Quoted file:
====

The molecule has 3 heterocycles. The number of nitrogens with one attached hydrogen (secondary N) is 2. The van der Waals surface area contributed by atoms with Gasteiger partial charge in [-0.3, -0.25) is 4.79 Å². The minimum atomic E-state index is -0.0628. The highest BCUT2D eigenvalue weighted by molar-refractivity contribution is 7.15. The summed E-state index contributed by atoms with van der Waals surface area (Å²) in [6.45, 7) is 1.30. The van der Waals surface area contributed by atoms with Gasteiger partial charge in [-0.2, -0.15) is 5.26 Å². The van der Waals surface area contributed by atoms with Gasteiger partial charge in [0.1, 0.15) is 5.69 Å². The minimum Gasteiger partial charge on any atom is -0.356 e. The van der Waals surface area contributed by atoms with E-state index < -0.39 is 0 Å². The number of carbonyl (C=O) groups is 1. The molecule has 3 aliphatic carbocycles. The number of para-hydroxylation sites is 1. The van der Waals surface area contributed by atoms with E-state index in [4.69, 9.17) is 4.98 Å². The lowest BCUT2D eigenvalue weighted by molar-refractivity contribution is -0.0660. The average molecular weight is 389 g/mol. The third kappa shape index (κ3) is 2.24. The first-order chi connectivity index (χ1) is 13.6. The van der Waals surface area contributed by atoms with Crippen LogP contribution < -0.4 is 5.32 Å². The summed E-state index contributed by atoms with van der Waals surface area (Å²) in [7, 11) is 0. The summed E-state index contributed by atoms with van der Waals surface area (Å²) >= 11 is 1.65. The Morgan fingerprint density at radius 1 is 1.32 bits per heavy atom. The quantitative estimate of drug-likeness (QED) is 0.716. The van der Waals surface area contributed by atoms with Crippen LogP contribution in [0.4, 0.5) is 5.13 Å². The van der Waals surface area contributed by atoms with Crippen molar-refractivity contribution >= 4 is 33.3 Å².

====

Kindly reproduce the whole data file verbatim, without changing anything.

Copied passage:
The molecule has 3 heterocycles. The number of nitrogens with one attached hydrogen (secondary N) is 2. The van der Waals surface area contributed by atoms with Gasteiger partial charge in [-0.3, -0.25) is 4.79 Å². The minimum atomic E-state index is -0.0628. The highest BCUT2D eigenvalue weighted by molar-refractivity contribution is 7.15. The summed E-state index contributed by atoms with van der Waals surface area (Å²) in [6.45, 7) is 1.30. The van der Waals surface area contributed by atoms with Gasteiger partial charge in [-0.2, -0.15) is 5.26 Å². The van der Waals surface area contributed by atoms with Gasteiger partial charge in [0.1, 0.15) is 5.69 Å². The minimum Gasteiger partial charge on any atom is -0.356 e. The van der Waals surface area contributed by atoms with E-state index < -0.39 is 0 Å². The number of carbonyl (C=O) groups is 1. The molecule has 3 aliphatic carbocycles. The number of para-hydroxylation sites is 1. The van der Waals surface area contributed by atoms with E-state index in [4.69, 9.17) is 4.98 Å². The lowest BCUT2D eigenvalue weighted by molar-refractivity contribution is -0.0660. The average molecular weight is 389 g/mol. The third kappa shape index (κ3) is 2.24. The first-order chi connectivity index (χ1) is 13.6. The van der Waals surface area contributed by atoms with Crippen LogP contribution < -0.4 is 5.32 Å². The summed E-state index contributed by atoms with van der Waals surface area (Å²) in [7, 11) is 0. The summed E-state index contributed by atoms with van der Waals surface area (Å²) >= 11 is 1.65. The Morgan fingerprint density at radius 1 is 1.32 bits per heavy atom. The quantitative estimate of drug-likeness (QED) is 0.716. The van der Waals surface area contributed by atoms with Crippen LogP contribution in [0.4, 0.5) is 5.13 Å². The van der Waals surface area contributed by atoms with Crippen molar-refractivity contribution >= 4 is 33.3 Å².